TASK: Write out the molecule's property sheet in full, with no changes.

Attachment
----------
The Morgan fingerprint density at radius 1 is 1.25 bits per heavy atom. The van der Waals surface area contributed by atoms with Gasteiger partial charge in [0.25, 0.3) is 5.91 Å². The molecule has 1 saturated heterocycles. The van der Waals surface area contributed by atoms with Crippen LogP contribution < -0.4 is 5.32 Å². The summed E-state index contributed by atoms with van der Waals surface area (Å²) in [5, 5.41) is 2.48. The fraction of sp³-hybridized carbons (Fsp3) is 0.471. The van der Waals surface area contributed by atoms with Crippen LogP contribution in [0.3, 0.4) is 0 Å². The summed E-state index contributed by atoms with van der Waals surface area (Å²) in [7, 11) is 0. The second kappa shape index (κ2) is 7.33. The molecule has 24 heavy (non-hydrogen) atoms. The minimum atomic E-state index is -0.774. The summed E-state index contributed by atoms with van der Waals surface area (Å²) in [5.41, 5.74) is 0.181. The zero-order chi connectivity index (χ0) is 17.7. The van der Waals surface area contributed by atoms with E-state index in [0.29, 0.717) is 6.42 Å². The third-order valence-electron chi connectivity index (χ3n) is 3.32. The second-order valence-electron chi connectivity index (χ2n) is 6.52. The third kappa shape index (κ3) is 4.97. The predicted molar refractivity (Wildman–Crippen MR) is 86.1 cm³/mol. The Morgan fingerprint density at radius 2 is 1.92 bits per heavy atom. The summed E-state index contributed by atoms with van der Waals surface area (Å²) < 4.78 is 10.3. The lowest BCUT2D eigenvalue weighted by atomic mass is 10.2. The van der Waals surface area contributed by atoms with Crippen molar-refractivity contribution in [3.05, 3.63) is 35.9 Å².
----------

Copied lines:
The Morgan fingerprint density at radius 1 is 1.25 bits per heavy atom. The van der Waals surface area contributed by atoms with Gasteiger partial charge in [0.25, 0.3) is 5.91 Å². The molecule has 1 saturated heterocycles. The van der Waals surface area contributed by atoms with Crippen LogP contribution < -0.4 is 5.32 Å². The summed E-state index contributed by atoms with van der Waals surface area (Å²) in [5, 5.41) is 2.48. The fraction of sp³-hybridized carbons (Fsp3) is 0.471. The van der Waals surface area contributed by atoms with Crippen LogP contribution in [0.3, 0.4) is 0 Å². The summed E-state index contributed by atoms with van der Waals surface area (Å²) in [7, 11) is 0. The second kappa shape index (κ2) is 7.33. The molecule has 24 heavy (non-hydrogen) atoms. The minimum atomic E-state index is -0.774. The summed E-state index contributed by atoms with van der Waals surface area (Å²) in [5.41, 5.74) is 0.181. The zero-order chi connectivity index (χ0) is 17.7. The van der Waals surface area contributed by atoms with E-state index in [0.29, 0.717) is 6.42 Å². The third-order valence-electron chi connectivity index (χ3n) is 3.32. The second-order valence-electron chi connectivity index (χ2n) is 6.52. The third kappa shape index (κ3) is 4.97. The predicted molar refractivity (Wildman–Crippen MR) is 86.1 cm³/mol. The Morgan fingerprint density at radius 2 is 1.92 bits per heavy atom. The summed E-state index contributed by atoms with van der Waals surface area (Å²) < 4.78 is 10.3. The lowest BCUT2D eigenvalue weighted by atomic mass is 10.2. The van der Waals surface area contributed by atoms with Crippen molar-refractivity contribution in [3.05, 3.63) is 35.9 Å².